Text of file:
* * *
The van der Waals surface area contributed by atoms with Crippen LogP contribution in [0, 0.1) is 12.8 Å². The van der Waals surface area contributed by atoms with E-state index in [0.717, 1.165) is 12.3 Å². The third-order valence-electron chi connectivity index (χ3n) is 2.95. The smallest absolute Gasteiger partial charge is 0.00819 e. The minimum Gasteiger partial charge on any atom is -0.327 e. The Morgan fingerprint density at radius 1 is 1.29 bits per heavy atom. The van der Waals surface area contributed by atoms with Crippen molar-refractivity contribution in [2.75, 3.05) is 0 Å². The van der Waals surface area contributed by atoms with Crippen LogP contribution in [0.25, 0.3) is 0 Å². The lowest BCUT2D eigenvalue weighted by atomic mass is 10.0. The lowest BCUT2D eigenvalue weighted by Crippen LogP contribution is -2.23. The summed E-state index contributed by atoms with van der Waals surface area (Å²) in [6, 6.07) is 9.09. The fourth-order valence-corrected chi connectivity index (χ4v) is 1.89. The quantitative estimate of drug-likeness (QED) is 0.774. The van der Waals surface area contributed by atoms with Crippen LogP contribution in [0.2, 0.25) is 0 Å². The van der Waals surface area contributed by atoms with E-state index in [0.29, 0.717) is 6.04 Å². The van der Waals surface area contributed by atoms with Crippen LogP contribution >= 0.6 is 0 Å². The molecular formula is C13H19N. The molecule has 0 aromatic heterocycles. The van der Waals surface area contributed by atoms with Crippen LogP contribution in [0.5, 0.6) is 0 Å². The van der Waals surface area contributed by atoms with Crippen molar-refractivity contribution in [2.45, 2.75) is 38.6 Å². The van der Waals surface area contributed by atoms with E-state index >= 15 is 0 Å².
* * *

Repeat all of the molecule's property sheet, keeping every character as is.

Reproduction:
The van der Waals surface area contributed by atoms with Crippen LogP contribution in [0, 0.1) is 12.8 Å². The van der Waals surface area contributed by atoms with E-state index in [0.717, 1.165) is 12.3 Å². The third-order valence-electron chi connectivity index (χ3n) is 2.95. The smallest absolute Gasteiger partial charge is 0.00819 e. The minimum Gasteiger partial charge on any atom is -0.327 e. The Morgan fingerprint density at radius 1 is 1.29 bits per heavy atom. The van der Waals surface area contributed by atoms with Crippen molar-refractivity contribution in [2.75, 3.05) is 0 Å². The van der Waals surface area contributed by atoms with Crippen LogP contribution in [0.25, 0.3) is 0 Å². The lowest BCUT2D eigenvalue weighted by atomic mass is 10.0. The lowest BCUT2D eigenvalue weighted by Crippen LogP contribution is -2.23. The summed E-state index contributed by atoms with van der Waals surface area (Å²) in [6, 6.07) is 9.09. The fourth-order valence-corrected chi connectivity index (χ4v) is 1.89. The quantitative estimate of drug-likeness (QED) is 0.774. The van der Waals surface area contributed by atoms with Crippen LogP contribution in [0.2, 0.25) is 0 Å². The van der Waals surface area contributed by atoms with E-state index in [0.29, 0.717) is 6.04 Å². The van der Waals surface area contributed by atoms with Crippen LogP contribution >= 0.6 is 0 Å². The molecular formula is C13H19N. The molecule has 0 aromatic heterocycles. The van der Waals surface area contributed by atoms with Crippen LogP contribution in [0.5, 0.6) is 0 Å². The van der Waals surface area contributed by atoms with Crippen molar-refractivity contribution in [2.45, 2.75) is 38.6 Å². The van der Waals surface area contributed by atoms with E-state index >= 15 is 0 Å².